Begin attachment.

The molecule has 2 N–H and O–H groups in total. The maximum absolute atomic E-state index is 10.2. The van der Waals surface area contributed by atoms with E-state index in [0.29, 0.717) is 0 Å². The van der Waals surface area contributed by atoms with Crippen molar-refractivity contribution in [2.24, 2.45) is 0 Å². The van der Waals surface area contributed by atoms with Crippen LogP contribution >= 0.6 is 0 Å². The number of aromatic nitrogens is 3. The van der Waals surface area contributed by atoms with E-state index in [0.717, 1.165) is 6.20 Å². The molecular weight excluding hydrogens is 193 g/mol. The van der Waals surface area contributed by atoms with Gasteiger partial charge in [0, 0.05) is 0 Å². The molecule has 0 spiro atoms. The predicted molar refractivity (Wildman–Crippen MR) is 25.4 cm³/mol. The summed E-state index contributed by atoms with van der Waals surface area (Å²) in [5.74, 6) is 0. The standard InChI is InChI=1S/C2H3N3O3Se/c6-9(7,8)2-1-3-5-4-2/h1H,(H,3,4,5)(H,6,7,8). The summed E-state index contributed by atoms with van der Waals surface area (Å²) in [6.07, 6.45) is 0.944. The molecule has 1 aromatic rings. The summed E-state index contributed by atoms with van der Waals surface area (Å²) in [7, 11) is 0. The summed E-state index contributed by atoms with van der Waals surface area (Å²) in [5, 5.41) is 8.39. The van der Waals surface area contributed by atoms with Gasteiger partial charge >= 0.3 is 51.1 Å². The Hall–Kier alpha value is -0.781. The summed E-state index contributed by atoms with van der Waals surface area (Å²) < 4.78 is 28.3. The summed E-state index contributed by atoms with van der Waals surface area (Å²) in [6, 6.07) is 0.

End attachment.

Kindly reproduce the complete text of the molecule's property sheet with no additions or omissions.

The molecule has 2 N–H and O–H groups in total. The maximum absolute atomic E-state index is 10.2. The van der Waals surface area contributed by atoms with E-state index in [0.29, 0.717) is 0 Å². The van der Waals surface area contributed by atoms with Crippen molar-refractivity contribution in [2.24, 2.45) is 0 Å². The van der Waals surface area contributed by atoms with Crippen LogP contribution >= 0.6 is 0 Å². The number of aromatic nitrogens is 3. The van der Waals surface area contributed by atoms with E-state index in [0.717, 1.165) is 6.20 Å². The molecular weight excluding hydrogens is 193 g/mol. The van der Waals surface area contributed by atoms with Gasteiger partial charge in [0, 0.05) is 0 Å². The molecule has 0 spiro atoms. The predicted molar refractivity (Wildman–Crippen MR) is 25.4 cm³/mol. The summed E-state index contributed by atoms with van der Waals surface area (Å²) in [5.74, 6) is 0. The standard InChI is InChI=1S/C2H3N3O3Se/c6-9(7,8)2-1-3-5-4-2/h1H,(H,3,4,5)(H,6,7,8). The summed E-state index contributed by atoms with van der Waals surface area (Å²) in [6.07, 6.45) is 0.944. The molecule has 1 aromatic rings. The summed E-state index contributed by atoms with van der Waals surface area (Å²) in [7, 11) is 0. The summed E-state index contributed by atoms with van der Waals surface area (Å²) in [5, 5.41) is 8.39. The van der Waals surface area contributed by atoms with Gasteiger partial charge >= 0.3 is 51.1 Å². The Hall–Kier alpha value is -0.781. The summed E-state index contributed by atoms with van der Waals surface area (Å²) < 4.78 is 28.3. The summed E-state index contributed by atoms with van der Waals surface area (Å²) in [6, 6.07) is 0.